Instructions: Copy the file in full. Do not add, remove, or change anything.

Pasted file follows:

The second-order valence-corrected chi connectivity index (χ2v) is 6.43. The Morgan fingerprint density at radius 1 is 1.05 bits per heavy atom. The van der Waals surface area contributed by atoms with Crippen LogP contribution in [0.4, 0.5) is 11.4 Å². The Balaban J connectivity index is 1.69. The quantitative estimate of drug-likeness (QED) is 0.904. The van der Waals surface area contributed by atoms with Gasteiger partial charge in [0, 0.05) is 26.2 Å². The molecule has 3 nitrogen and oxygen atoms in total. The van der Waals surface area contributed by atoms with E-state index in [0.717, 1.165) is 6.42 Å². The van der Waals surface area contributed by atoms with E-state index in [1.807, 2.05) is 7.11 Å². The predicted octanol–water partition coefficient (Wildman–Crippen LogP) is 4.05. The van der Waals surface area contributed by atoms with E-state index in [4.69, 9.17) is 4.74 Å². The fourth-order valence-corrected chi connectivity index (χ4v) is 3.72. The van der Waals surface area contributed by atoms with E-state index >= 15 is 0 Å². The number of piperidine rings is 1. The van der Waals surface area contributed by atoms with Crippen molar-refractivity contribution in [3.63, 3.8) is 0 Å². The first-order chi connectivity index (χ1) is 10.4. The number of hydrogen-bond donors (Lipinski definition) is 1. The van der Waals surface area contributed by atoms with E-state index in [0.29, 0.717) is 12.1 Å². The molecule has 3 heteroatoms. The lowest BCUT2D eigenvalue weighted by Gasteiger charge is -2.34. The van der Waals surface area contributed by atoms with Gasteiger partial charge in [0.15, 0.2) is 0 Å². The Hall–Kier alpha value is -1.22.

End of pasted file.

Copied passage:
The second-order valence-corrected chi connectivity index (χ2v) is 6.43. The Morgan fingerprint density at radius 1 is 1.05 bits per heavy atom. The van der Waals surface area contributed by atoms with Crippen LogP contribution in [0.4, 0.5) is 11.4 Å². The Balaban J connectivity index is 1.69. The quantitative estimate of drug-likeness (QED) is 0.904. The van der Waals surface area contributed by atoms with Gasteiger partial charge in [0, 0.05) is 26.2 Å². The molecule has 3 nitrogen and oxygen atoms in total. The van der Waals surface area contributed by atoms with E-state index in [0.717, 1.165) is 6.42 Å². The van der Waals surface area contributed by atoms with E-state index in [1.807, 2.05) is 7.11 Å². The predicted octanol–water partition coefficient (Wildman–Crippen LogP) is 4.05. The van der Waals surface area contributed by atoms with E-state index in [4.69, 9.17) is 4.74 Å². The fourth-order valence-corrected chi connectivity index (χ4v) is 3.72. The van der Waals surface area contributed by atoms with E-state index >= 15 is 0 Å². The number of piperidine rings is 1. The van der Waals surface area contributed by atoms with Crippen molar-refractivity contribution in [3.63, 3.8) is 0 Å². The first-order chi connectivity index (χ1) is 10.4. The number of hydrogen-bond donors (Lipinski definition) is 1. The van der Waals surface area contributed by atoms with E-state index in [0.29, 0.717) is 12.1 Å². The molecule has 3 heteroatoms. The lowest BCUT2D eigenvalue weighted by Gasteiger charge is -2.34. The van der Waals surface area contributed by atoms with Gasteiger partial charge in [0.15, 0.2) is 0 Å². The Hall–Kier alpha value is -1.22.